Unfortunately the involvement of other people can sometimes also escalate problems, albeit well intentioned on the face of it.

Those that interfere often hold similar ideas and traits to those that are initially involved and therefore intervene absent of the best mindset to diminish a problem and can wind up “feeding” the problem and making it worse. Before too long a whole family could end up being involved.

Gang conflict is great example of an out of balance situation where emotional blackmail may have escalated to physical violence and gang warfare. Where one gang may believe they are better than another or want something from the other gang.

In this scenario we can see where emotional blackmail has originated at a microscopic level, escalated and replicated to a macrocosmic level and grown to include physical violence and abuse.

In my mind there isn’t much difference between the emotional blackmail and physical violence involved in gang warfare and wars between countries.





Abuse – Assistance Australia


 Everyone has the right to feel safe!
Faces Of Violence

Ellen Bukstel | Myspace Video


You’re Not Better Than Me by Ellen Bukstel

DV Connect, Women’s Line (24hr) 1800 811 811

Men’s Line 1800 600 636

Lifeline 24 hour Counselling Service 13 11 14

Legal Aid Queensland 1300 651 188

Women’s Legal Service 1800 677 278


RWOLS 07 4616 9700


  • Brisbane 1800 012 255
  • Murgon 07 4168 1944

ATSIWLAS  1800 442 450

Queensland Law Society Referral Line 07 3842 5842

Elder Abuse 1300 651 192


Emotional Violence

Violence comes in many forms.

Historically violence has been specifically associated with physical injury more commonly named as assault and and physical abuse  or violence.

Violence is a controlling behaviour that presents under many guises, one of which is emotional intimidation and bullying.

Emotional violence, although sometimes difficult to pinpoint and articulate, is and always has been more prevalent and more harmful than physical violence.

It is the psychological affects of the physical violence that remain long after wounds have healed in the form of behavioural changes, trauma and sometimes physical health issues.

Emotional violence has existed throughout the ages and can most easily be identified through the history of religion, culture and inequality between the sexes.

In more recent years we have seen awareness around school yard bullying increase and has been recognised and labelled as violence.

Refusing to listen to or to deny another person’s feelings, telling people what they do or do not feel and ridiculing or shaming another persons feelings is Emotional Violence, a controlling behaviour which occurs when one person believes they have a right to control or dominate another person.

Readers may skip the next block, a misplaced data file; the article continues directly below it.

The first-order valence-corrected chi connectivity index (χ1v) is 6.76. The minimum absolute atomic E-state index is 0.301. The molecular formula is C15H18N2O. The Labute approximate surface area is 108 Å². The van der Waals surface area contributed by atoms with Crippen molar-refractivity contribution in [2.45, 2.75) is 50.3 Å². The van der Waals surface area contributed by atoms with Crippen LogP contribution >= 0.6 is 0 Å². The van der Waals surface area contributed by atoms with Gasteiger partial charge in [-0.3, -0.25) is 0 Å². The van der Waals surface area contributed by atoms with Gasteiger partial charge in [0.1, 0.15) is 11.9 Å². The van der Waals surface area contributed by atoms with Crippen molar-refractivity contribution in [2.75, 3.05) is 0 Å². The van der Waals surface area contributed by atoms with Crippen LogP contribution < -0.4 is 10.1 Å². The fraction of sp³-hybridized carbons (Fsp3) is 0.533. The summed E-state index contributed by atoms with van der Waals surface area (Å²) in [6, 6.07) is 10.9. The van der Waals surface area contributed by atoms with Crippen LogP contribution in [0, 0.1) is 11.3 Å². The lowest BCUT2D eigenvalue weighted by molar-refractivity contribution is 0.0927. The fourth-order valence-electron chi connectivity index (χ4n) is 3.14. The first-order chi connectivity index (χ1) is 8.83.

Emotional Violence is real but the effects of its injury can make us question ourselves as confidence diminishes.


Symptoms of Emotional Violence (symptoms can range depending on the resilience of the individual, the environment, the duration of violence occurring and the severity of violence):

  • shyness
  • timidity
  • lack in confidence
  • questioning oneself
  • lack of enthusiasm and passion
  • feeling tired
  • depression
  • anxiety
  • uncertainty
  • helplessness
  • feeling scared
  • biting nails
  • going inward
  • avoidance of situations and people
  • regression in school grades
  • feeling irritable
  • biting your tongue or turning the cheek to comments
  • lack of self esteem
  • changes in dress and presentation
  • changes in eating behaviours
  • feeling sick
  • emotional outbursts
  • anger
  • bullying


Emotional Violence occurs:

  • between individuals
  • in spousal relationships
  • between ex partners
  • in families
  • in cultures
  • at the workplace
  • in schools


Education to expand awareness around emotions, to recognise occurrences of Emotional Violence and its harmful effects is paramount if we are to:

  • eliminate harrassment and intimidation
  • empower individuals
  • increase self esteem
  • reduce physical violence
  • combat teen suicide and self harm
  • battle depression
  • create respectful relationships
  • increase tolerance
  • increase emotional resilience


Emotional understanding is the key for creating pathways to:

  • optimum physical and mental health
  • understanding past life choices
  • making future empowering decisions
  • creating quality relationships
  • negotiation and mediation
  • understanding behaviours minor as well as extreme
  • extinguishing family legal battles
  • providing comprehensive and more accurate assessment of situations
  • determining a course of action

Acknowledging emotional violence is the start to regaining personal power and opening minds to be able to educate on its effects and thereby treat the cause and eliminate symptoms.

Lots of Love